Exertion dependent alternations in force fluctuation and limb acceleration during sustained fatiguing contraction

Chien Ting Huang, Ing Shiou Hwang, Chien Chun Huang, Ming Shing Young

Research output: Contribution to journalArticlepeer-review

17 Citations (Scopus)

Abstract

The study was conducted to contrast exertion-dependent changes in electromyography (EMG), force fluctuation (FF), and limb acceleration (LA) during isometric contraction to attain a versatile picture of muscle fatigue. Fifteen volunteers performed sustained index abduction at 25 and 75% maximal voluntary contractions (MVC) until failure at the tasks; meanwhile, changes in temporal/spectral features of force, muscle activity of the first dorsal interosseous (FDI), and acceleration of the index and hand were monitored. The results showed a manifest increase in all recorded signals for the 25% MVC paradigm, especially for LA, which demonstrated the largest increment in amplitude. In addition to progressive enhancement of the mechanical coupling of the metacarpophalangeal (MCP) joint, the 25% MVC paradigm added to EMG-FF and EMG-LA coherences (CohEMG-FF and CohEMG-LA) at 8-12 Hz and the shift of the spectral peak of the LA to higher frequencies. In contrast, the 75% MVC paradigm did not modulate significantly the spectral peak of LA. Also, CohEMG-FF, CohEMG-LA at 8-12 Hz, and the mechanical coupling of the MCP joint, were conversely undermined consequent to the high exertion paradigm. The present study suggests that LA was most susceptible to muscle fatigue following sustained contraction at a lower exertion level, and diverging alternations among various physiological signals ascribed to exertion-dependent contributions of central and peripheral origins to muscle fatigue.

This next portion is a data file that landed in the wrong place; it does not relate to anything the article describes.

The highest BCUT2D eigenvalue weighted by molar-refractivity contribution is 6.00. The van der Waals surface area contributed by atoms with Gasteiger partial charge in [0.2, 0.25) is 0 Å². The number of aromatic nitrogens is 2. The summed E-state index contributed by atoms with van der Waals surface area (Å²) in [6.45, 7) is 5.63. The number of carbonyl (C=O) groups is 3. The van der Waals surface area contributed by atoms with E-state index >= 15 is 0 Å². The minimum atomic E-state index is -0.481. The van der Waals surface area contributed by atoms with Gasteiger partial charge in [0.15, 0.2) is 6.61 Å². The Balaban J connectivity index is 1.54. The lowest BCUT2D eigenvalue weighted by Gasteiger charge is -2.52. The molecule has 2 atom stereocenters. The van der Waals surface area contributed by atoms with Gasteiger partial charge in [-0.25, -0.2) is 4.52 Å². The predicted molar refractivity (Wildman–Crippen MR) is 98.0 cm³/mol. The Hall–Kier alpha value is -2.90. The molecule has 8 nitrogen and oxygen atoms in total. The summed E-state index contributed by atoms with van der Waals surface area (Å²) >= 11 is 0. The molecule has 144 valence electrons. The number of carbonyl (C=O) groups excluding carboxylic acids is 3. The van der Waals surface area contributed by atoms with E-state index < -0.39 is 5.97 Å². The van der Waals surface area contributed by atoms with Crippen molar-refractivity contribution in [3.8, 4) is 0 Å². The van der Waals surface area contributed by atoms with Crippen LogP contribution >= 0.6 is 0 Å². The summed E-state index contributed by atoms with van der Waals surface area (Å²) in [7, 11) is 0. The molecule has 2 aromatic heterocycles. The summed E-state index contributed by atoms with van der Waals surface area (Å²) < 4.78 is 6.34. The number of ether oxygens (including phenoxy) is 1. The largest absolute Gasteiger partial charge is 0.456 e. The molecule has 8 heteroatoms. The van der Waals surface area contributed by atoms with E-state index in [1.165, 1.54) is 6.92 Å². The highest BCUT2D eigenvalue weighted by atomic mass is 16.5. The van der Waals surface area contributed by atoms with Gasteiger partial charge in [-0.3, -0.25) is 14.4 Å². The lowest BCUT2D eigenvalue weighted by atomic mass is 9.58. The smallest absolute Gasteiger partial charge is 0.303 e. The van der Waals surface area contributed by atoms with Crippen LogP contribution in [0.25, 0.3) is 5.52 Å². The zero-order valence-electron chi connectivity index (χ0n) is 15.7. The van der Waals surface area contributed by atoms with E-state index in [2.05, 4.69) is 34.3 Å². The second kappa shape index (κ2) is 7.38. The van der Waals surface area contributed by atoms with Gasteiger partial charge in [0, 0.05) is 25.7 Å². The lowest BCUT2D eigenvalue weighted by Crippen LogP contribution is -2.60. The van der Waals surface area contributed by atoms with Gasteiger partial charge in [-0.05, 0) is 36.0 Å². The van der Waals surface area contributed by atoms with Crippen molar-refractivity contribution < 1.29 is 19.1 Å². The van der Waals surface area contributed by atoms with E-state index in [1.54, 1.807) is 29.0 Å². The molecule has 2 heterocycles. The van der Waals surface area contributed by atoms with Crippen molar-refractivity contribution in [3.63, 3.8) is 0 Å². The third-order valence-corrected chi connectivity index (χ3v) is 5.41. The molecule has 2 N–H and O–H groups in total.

Original languageEnglish
Pages (from-to)362-371
Number of pages10
JournalEuropean Journal of Applied Physiology
Volume97
Issue number3
DOIs
Publication statusPublished - 2006 Jun 1

All Science Journal Classification (ASJC) codes

  • Orthopedics and Sports Medicine
  • Public Health, Environmental and Occupational Health
  • Physiology (medical)

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